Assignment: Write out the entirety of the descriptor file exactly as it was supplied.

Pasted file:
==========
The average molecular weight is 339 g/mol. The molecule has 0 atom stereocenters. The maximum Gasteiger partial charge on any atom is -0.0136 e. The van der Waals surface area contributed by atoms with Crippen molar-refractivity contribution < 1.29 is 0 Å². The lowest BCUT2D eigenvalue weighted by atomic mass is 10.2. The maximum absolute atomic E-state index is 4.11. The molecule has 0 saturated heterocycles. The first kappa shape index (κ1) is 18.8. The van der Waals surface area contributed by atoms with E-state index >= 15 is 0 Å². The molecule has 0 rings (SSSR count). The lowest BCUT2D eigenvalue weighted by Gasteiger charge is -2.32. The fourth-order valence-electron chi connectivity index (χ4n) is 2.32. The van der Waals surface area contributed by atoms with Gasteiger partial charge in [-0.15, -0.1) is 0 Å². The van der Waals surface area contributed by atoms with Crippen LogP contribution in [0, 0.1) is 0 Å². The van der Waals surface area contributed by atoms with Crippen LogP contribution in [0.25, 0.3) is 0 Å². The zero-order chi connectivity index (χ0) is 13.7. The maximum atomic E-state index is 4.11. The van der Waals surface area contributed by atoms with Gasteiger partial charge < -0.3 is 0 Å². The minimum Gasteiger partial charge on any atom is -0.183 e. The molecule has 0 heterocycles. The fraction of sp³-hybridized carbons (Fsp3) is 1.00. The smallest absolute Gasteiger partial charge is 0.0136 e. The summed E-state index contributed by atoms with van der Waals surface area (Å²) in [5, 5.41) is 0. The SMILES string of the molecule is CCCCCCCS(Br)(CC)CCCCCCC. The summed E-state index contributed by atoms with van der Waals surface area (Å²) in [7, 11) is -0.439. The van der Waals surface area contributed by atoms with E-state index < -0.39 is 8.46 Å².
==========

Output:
The average molecular weight is 339 g/mol. The molecule has 0 atom stereocenters. The maximum Gasteiger partial charge on any atom is -0.0136 e. The van der Waals surface area contributed by atoms with Crippen molar-refractivity contribution < 1.29 is 0 Å². The lowest BCUT2D eigenvalue weighted by atomic mass is 10.2. The maximum absolute atomic E-state index is 4.11. The molecule has 0 saturated heterocycles. The first kappa shape index (κ1) is 18.8. The van der Waals surface area contributed by atoms with E-state index >= 15 is 0 Å². The molecule has 0 rings (SSSR count). The lowest BCUT2D eigenvalue weighted by Gasteiger charge is -2.32. The fourth-order valence-electron chi connectivity index (χ4n) is 2.32. The van der Waals surface area contributed by atoms with Gasteiger partial charge in [-0.15, -0.1) is 0 Å². The van der Waals surface area contributed by atoms with Crippen LogP contribution in [0, 0.1) is 0 Å². The van der Waals surface area contributed by atoms with Crippen LogP contribution in [0.25, 0.3) is 0 Å². The zero-order chi connectivity index (χ0) is 13.7. The maximum atomic E-state index is 4.11. The van der Waals surface area contributed by atoms with Gasteiger partial charge < -0.3 is 0 Å². The minimum Gasteiger partial charge on any atom is -0.183 e. The molecule has 0 heterocycles. The fraction of sp³-hybridized carbons (Fsp3) is 1.00. The smallest absolute Gasteiger partial charge is 0.0136 e. The summed E-state index contributed by atoms with van der Waals surface area (Å²) in [5, 5.41) is 0. The SMILES string of the molecule is CCCCCCCS(Br)(CC)CCCCCCC. The summed E-state index contributed by atoms with van der Waals surface area (Å²) in [7, 11) is -0.439. The van der Waals surface area contributed by atoms with E-state index < -0.39 is 8.46 Å².